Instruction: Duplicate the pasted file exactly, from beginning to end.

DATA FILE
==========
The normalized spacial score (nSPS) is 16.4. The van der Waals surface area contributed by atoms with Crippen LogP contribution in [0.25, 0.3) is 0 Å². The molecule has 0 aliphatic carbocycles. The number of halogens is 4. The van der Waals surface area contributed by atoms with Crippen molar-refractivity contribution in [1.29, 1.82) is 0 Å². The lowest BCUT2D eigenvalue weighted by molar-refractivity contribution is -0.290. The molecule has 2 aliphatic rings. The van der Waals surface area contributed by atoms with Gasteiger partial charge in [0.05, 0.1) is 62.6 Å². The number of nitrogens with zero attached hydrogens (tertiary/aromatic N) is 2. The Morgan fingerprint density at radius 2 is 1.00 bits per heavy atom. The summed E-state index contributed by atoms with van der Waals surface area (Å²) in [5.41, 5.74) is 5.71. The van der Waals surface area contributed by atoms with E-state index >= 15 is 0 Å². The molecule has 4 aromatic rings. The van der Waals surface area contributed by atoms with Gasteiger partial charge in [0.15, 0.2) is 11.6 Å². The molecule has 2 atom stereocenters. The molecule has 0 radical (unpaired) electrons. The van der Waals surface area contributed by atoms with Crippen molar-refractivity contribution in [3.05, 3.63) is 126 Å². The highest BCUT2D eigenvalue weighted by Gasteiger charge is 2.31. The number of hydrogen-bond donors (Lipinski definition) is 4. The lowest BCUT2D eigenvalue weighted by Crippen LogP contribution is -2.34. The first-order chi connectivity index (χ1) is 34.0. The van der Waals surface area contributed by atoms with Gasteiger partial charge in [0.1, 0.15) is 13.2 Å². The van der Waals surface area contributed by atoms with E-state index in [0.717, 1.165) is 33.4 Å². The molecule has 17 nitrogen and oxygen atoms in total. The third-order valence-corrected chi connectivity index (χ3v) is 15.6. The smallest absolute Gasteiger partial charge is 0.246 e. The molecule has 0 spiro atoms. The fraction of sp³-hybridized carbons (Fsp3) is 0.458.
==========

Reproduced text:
The normalized spacial score (nSPS) is 16.4. The van der Waals surface area contributed by atoms with Crippen LogP contribution in [0.25, 0.3) is 0 Å². The molecule has 0 aliphatic carbocycles. The number of halogens is 4. The van der Waals surface area contributed by atoms with Crippen molar-refractivity contribution in [1.29, 1.82) is 0 Å². The lowest BCUT2D eigenvalue weighted by molar-refractivity contribution is -0.290. The molecule has 2 aliphatic rings. The van der Waals surface area contributed by atoms with Gasteiger partial charge in [0.05, 0.1) is 62.6 Å². The number of nitrogens with zero attached hydrogens (tertiary/aromatic N) is 2. The Morgan fingerprint density at radius 2 is 1.00 bits per heavy atom. The summed E-state index contributed by atoms with van der Waals surface area (Å²) in [5.41, 5.74) is 5.71. The van der Waals surface area contributed by atoms with E-state index >= 15 is 0 Å². The molecule has 4 aromatic rings. The van der Waals surface area contributed by atoms with Gasteiger partial charge in [0.15, 0.2) is 11.6 Å². The molecule has 2 atom stereocenters. The molecule has 0 radical (unpaired) electrons. The van der Waals surface area contributed by atoms with Crippen molar-refractivity contribution in [3.05, 3.63) is 126 Å². The highest BCUT2D eigenvalue weighted by Gasteiger charge is 2.31. The number of hydrogen-bond donors (Lipinski definition) is 4. The lowest BCUT2D eigenvalue weighted by Crippen LogP contribution is -2.34. The first-order chi connectivity index (χ1) is 34.0. The van der Waals surface area contributed by atoms with Gasteiger partial charge in [0.1, 0.15) is 13.2 Å². The van der Waals surface area contributed by atoms with E-state index in [0.717, 1.165) is 33.4 Å². The molecule has 17 nitrogen and oxygen atoms in total. The third-order valence-corrected chi connectivity index (χ3v) is 15.6. The smallest absolute Gasteiger partial charge is 0.246 e. The molecule has 0 spiro atoms. The fraction of sp³-hybridized carbons (Fsp3) is 0.458.